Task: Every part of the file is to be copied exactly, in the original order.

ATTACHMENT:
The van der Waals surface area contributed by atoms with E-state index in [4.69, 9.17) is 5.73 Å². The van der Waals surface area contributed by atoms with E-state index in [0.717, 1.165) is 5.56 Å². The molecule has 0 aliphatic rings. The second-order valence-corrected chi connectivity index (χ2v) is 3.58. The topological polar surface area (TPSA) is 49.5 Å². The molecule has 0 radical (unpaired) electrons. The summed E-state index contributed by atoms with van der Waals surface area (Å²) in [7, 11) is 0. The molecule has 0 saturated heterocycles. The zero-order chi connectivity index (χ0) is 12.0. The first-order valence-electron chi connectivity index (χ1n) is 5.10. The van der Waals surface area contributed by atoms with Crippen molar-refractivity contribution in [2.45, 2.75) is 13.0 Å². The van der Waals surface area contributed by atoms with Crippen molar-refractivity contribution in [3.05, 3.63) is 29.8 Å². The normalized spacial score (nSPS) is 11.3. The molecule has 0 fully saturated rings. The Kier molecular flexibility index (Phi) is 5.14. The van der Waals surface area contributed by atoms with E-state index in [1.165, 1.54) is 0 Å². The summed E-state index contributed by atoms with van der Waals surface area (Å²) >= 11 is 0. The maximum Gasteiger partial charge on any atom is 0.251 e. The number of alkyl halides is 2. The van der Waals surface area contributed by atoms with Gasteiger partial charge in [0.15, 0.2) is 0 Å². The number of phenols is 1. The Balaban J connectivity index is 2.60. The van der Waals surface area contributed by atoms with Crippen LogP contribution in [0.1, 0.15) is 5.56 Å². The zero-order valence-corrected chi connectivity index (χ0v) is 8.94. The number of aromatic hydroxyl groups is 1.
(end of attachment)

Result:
The van der Waals surface area contributed by atoms with E-state index in [4.69, 9.17) is 5.73 Å². The van der Waals surface area contributed by atoms with E-state index in [0.717, 1.165) is 5.56 Å². The molecule has 0 aliphatic rings. The second-order valence-corrected chi connectivity index (χ2v) is 3.58. The topological polar surface area (TPSA) is 49.5 Å². The molecule has 0 radical (unpaired) electrons. The summed E-state index contributed by atoms with van der Waals surface area (Å²) in [7, 11) is 0. The molecule has 0 saturated heterocycles. The zero-order chi connectivity index (χ0) is 12.0. The first-order valence-electron chi connectivity index (χ1n) is 5.10. The van der Waals surface area contributed by atoms with Crippen molar-refractivity contribution in [2.45, 2.75) is 13.0 Å². The van der Waals surface area contributed by atoms with Crippen molar-refractivity contribution in [3.05, 3.63) is 29.8 Å². The normalized spacial score (nSPS) is 11.3. The molecule has 0 fully saturated rings. The Kier molecular flexibility index (Phi) is 5.14. The van der Waals surface area contributed by atoms with E-state index in [1.165, 1.54) is 0 Å². The summed E-state index contributed by atoms with van der Waals surface area (Å²) >= 11 is 0. The maximum Gasteiger partial charge on any atom is 0.251 e. The number of alkyl halides is 2. The van der Waals surface area contributed by atoms with Gasteiger partial charge in [0.15, 0.2) is 0 Å². The number of phenols is 1. The Balaban J connectivity index is 2.60. The van der Waals surface area contributed by atoms with Crippen LogP contribution in [0.1, 0.15) is 5.56 Å². The zero-order valence-corrected chi connectivity index (χ0v) is 8.94. The number of aromatic hydroxyl groups is 1.